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Isr Med Assoc J. 2013 Feb;15(2):116-20.

Conservative fertility-sparing surgical treatment of invasive epithelial ovarian cancer: when is it acceptable?

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  • 1Gynecologic Oncology Unit, Department of Obstetrics and Gynecology, Wolfson Medical Center, Holon, Israel. joseph12@internet-zahav.net

Abstract

The disadvantages of the reviewed studies dealing with fertility-sparing conservative surgery in EOC reported during the last 20 years are inherent in their retrospective nature. Many of the studies include a limited number of patients. The follow-up periods in these studies vary greatly and in some it is not indicated at all. Outcome is often given as the number of patients with recurrence or the number of patients alive at the end of follow-up and not as the probability of survival. The percentage of serous and mucinous carcinoma in stage I EOC in young patients is about equal. Yet, in many of the studies the rate of patients with mucinous carcinomas treated conservatively exceeds by far that of other histological types and is as high as 62-76%, while serous tumors comprise only a small proportion of the cases. In several studies the histological type is not given at all. An assessment of outcome according to histologic type of the tumor was not done in many of the studies, probably because of the limited number of patients. In some of the studies adjuvant chemotherapy was administered after conservative surgery. However, how this affected the outcome was not assessed. Nevertheless, it seems that the presented data indicate that fertility-sparing conservative surgery in stage IA grade 1 (and possibly grade 2) EOC does not significantly compromise survival and allows future fertility. Although favorable results have been reported in many studies that included conservatively treated patients with higher stage and grade, their number is too small to draw any conclusion.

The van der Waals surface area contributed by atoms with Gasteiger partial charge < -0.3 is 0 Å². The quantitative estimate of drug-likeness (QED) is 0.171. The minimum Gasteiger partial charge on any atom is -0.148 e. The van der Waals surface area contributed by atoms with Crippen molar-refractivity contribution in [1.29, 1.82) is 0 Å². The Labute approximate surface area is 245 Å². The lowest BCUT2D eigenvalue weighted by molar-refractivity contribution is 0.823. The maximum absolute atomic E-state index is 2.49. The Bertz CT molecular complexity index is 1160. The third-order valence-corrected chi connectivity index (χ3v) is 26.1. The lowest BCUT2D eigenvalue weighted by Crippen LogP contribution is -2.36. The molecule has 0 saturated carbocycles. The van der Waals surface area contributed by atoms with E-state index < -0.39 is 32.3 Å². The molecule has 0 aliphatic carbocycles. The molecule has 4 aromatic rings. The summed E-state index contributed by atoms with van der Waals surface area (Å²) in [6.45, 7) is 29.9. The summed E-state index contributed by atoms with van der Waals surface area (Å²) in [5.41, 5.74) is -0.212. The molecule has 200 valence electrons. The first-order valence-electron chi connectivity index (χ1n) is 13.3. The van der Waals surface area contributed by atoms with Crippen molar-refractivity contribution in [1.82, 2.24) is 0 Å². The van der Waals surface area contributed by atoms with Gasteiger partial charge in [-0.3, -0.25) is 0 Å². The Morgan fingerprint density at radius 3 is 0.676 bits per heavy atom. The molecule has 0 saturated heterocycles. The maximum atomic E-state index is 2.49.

PMID:
23516776
[PubMed - indexed for MEDLINE]
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